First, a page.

“He would his expect his players to practice and practice until they learned what they needed to know in order to do the job,” he said. “He also taught his players to have integrity and to keep their promises by honoring their commitment to themselves and their teammates by abiding by team rules and by showing up for games and practices on time.

    “I have no doubt that my dad was born to be a teacher, and I think he knew it too,” Hunter continued. “He taught boys to become men in that classroom called the gym.”

    Lyford, also inducted posthumously, was presented by teaching and coaching colleague David Maxcy.

    Lyford was one of Presque Isle High School’s most successful runners, winning every dual cross country meet and placing third in the state meet his senior year as the Wildcats won the title. In track and field, he held the County record in the 880-yard run for many years.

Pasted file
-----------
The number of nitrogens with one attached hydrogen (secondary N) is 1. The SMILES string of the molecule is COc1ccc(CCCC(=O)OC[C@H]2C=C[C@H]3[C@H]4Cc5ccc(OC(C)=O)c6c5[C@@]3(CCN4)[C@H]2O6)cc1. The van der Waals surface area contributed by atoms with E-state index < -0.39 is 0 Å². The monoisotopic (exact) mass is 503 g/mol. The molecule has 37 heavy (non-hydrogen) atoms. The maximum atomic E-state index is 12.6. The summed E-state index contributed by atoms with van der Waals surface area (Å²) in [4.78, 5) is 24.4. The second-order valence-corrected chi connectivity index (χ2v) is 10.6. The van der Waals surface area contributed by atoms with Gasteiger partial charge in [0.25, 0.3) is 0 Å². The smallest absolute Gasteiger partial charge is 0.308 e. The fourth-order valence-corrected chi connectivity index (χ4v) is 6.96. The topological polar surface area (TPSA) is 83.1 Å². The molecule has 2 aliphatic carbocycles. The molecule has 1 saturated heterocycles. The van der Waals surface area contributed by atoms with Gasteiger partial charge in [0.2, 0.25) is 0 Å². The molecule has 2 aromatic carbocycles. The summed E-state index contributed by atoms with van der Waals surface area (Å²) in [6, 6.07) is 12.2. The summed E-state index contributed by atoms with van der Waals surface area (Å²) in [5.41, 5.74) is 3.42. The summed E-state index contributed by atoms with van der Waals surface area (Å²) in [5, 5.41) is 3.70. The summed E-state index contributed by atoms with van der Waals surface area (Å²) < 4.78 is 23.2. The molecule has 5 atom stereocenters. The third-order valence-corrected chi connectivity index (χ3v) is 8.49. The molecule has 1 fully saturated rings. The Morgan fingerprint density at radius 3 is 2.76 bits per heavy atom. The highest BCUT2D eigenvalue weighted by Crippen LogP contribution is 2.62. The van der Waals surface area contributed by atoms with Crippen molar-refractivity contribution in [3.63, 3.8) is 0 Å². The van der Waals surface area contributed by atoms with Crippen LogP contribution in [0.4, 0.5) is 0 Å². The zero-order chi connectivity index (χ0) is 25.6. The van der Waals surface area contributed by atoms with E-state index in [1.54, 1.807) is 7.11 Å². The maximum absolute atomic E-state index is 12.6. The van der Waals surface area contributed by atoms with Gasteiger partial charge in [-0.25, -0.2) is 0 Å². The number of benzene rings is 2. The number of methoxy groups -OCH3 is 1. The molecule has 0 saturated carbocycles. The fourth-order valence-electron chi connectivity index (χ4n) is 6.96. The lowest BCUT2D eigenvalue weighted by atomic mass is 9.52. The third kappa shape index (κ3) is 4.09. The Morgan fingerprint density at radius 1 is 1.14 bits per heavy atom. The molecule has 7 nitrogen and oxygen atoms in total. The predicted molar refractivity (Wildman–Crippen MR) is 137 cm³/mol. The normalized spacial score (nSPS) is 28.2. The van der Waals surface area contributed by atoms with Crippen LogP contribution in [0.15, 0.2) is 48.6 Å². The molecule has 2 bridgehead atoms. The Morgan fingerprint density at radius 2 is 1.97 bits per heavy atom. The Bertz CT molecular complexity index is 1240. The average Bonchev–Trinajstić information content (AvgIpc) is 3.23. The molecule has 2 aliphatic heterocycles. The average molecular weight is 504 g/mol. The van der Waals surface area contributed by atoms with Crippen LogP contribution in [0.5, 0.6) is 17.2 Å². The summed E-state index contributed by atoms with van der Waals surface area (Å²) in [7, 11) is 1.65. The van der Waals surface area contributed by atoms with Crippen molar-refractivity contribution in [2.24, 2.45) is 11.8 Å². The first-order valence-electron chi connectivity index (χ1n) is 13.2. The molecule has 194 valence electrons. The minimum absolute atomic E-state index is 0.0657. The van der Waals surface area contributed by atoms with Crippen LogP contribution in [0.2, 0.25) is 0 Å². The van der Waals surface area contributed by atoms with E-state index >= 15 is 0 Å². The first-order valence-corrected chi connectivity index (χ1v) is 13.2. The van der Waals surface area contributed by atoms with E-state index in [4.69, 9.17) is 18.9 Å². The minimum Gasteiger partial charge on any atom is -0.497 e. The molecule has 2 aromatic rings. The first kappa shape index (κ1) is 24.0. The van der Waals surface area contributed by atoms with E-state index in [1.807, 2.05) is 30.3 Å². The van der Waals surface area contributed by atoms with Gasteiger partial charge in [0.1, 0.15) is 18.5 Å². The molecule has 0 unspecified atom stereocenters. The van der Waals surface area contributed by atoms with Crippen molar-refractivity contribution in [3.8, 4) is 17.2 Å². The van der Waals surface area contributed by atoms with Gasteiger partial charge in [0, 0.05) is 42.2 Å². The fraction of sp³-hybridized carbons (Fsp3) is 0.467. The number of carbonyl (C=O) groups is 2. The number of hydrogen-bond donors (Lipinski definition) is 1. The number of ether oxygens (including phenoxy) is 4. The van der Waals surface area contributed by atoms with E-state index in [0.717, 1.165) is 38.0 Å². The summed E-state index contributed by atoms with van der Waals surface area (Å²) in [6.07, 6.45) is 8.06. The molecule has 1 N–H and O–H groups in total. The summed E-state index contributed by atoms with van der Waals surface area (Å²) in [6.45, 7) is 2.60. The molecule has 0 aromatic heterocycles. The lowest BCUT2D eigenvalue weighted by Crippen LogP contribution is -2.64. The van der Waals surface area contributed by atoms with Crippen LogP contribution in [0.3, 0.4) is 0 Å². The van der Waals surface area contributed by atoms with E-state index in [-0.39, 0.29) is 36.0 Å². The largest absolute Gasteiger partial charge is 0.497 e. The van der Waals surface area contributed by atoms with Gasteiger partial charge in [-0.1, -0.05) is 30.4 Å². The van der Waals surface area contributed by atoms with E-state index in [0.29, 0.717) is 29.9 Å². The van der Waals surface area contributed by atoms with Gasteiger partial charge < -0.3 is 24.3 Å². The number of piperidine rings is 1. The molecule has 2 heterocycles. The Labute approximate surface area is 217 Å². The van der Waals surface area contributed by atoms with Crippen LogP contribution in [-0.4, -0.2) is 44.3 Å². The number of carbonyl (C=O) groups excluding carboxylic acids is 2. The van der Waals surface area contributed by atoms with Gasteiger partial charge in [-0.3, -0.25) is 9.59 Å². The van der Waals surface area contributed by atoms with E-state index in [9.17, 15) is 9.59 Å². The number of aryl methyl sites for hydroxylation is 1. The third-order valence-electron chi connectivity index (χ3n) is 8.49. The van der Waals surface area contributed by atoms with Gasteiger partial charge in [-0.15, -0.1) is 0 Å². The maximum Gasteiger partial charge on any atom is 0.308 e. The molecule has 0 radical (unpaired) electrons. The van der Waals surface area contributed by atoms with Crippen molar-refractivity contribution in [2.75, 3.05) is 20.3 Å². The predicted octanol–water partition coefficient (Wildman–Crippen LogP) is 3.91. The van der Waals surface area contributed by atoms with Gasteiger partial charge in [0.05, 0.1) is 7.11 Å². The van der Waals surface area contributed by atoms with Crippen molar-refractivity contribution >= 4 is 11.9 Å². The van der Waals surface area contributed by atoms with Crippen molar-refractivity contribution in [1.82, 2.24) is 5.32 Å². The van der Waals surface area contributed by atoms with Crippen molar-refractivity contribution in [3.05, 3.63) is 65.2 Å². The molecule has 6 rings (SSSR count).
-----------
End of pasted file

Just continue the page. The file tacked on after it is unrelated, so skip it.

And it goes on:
As a coach, Lyford won three state championships, more than any other in the history of PIHS. His cross country teams also compiled eight county and four regional crowns in XC as well as seven Aroostook League track and field titles.

    “Jim put his heart and soul into coaching,” Maxcy said. “He took great pride in Presque Isle, the school and the team, and his team members knew that.”

    Maxcy was also the presenter for longtime PIHS coach Jim Dyer, the third posthumous inductee. After a brilliant athletic career at Foxcroft Academy and Bowdoin College, Dyer began his 26-year teaching career at PIHS in 1946 and a few years later got into coaching. Dyer’s Wildcat baseball teams won Aroostook League titles outright five times and shared the title on two other occasions.

    Also a respected basketball official, Dyer is also a member of the Maine Sports Hall of Fame, the Maine Sports Legends Hall of Fame and the Maine Baseball Hall of Fame. The baseball field at PIHS is named in Dyer’s honor.